Arthurian Literary Character
Sir Pelleas was apparently a knight of extraordinary skill and bravery, but of lowly birth. His life plagued by his unrequited love for the arrogant Lady Ettard of Arroy. He defeated sixty knights in a great tournament in order to present her the jousting crown, but Ettard ridiculed him and forbad him from pursuing her. Pelleas ignored these protests and followed her to Arroy. Every day, the lady would send out ten knights to expel him from her lands. He would beat them off, but allow himself to be captured in order that he might catch a glimpse of his love from his prison cell. The next day, he would be released and the process would start again.
Learning of Sir Pelleas' predicament, Sir Gawain offered to help him. They arranged a scam whereby Gawain would get into the lady’s castle on the pretext that he had killed her stalker - carrying Pelleas’ armour as proof. However the plan who supposed to evolve, Sir Gawain immediately fell for the beautiful Ettard, betrayed Pelleas and seduced her. The deceived knight discovered them asleep together in the summerhouse. He put his sword to their throats but decided against killing them and departed. When Ettard awoke, she realised that Pelleas had been there and must be still alive.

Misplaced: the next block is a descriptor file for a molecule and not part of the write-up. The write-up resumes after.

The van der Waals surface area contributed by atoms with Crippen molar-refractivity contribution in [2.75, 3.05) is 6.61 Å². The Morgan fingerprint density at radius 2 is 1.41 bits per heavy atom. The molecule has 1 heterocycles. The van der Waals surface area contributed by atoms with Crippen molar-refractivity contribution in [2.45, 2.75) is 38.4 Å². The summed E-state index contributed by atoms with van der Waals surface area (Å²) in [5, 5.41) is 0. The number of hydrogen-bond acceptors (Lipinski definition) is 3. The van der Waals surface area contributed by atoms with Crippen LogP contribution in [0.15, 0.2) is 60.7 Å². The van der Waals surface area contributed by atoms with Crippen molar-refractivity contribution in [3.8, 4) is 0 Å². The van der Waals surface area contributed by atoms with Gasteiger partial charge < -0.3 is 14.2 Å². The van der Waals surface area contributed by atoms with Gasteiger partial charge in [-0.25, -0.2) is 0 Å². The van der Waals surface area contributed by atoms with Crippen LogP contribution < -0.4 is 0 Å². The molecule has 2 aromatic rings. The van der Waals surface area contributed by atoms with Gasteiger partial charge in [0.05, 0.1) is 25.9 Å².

Grief-stricken, Sir Pelleas completely let himself go. Gawain repented, brought Ettard to him and the two married and had a son named Guivret the Younger. Perhaps the marriage was something of a sham however, for an alternative version of the story, says the Lady of the Lake bewitched Ettard so that she pined away for Pelleas while he fell in love with the Lake Goddess instead. Sir Pelleas eventually married the Lady of the Lake and King Arthur made him a Knight of the Round Table.
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